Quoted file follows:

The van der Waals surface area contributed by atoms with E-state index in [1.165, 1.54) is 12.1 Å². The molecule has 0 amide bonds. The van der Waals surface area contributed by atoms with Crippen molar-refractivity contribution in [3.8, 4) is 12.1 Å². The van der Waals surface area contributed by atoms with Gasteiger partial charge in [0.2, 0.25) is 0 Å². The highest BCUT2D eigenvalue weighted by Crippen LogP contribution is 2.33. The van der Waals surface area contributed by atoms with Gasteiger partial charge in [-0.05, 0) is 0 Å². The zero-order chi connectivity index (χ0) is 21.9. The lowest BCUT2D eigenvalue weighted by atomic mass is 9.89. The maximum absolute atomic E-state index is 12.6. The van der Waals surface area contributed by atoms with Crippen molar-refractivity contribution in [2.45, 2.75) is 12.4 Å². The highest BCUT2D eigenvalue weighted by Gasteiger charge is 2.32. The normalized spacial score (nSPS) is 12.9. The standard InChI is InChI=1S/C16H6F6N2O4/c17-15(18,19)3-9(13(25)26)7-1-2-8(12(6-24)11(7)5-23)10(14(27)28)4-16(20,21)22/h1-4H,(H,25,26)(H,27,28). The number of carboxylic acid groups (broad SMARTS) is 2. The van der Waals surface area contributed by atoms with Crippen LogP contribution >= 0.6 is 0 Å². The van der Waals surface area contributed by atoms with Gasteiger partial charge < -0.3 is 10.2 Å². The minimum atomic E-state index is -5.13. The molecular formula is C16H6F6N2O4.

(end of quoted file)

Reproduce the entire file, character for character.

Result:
The van der Waals surface area contributed by atoms with E-state index in [1.165, 1.54) is 12.1 Å². The molecule has 0 amide bonds. The van der Waals surface area contributed by atoms with Crippen molar-refractivity contribution in [3.8, 4) is 12.1 Å². The van der Waals surface area contributed by atoms with Gasteiger partial charge in [0.2, 0.25) is 0 Å². The highest BCUT2D eigenvalue weighted by Crippen LogP contribution is 2.33. The van der Waals surface area contributed by atoms with Gasteiger partial charge in [-0.05, 0) is 0 Å². The zero-order chi connectivity index (χ0) is 21.9. The lowest BCUT2D eigenvalue weighted by atomic mass is 9.89. The maximum absolute atomic E-state index is 12.6. The van der Waals surface area contributed by atoms with Crippen molar-refractivity contribution in [2.45, 2.75) is 12.4 Å². The highest BCUT2D eigenvalue weighted by Gasteiger charge is 2.32. The normalized spacial score (nSPS) is 12.9. The standard InChI is InChI=1S/C16H6F6N2O4/c17-15(18,19)3-9(13(25)26)7-1-2-8(12(6-24)11(7)5-23)10(14(27)28)4-16(20,21)22/h1-4H,(H,25,26)(H,27,28). The number of carboxylic acid groups (broad SMARTS) is 2. The van der Waals surface area contributed by atoms with Crippen LogP contribution >= 0.6 is 0 Å². The van der Waals surface area contributed by atoms with Gasteiger partial charge < -0.3 is 10.2 Å². The minimum atomic E-state index is -5.13. The molecular formula is C16H6F6N2O4.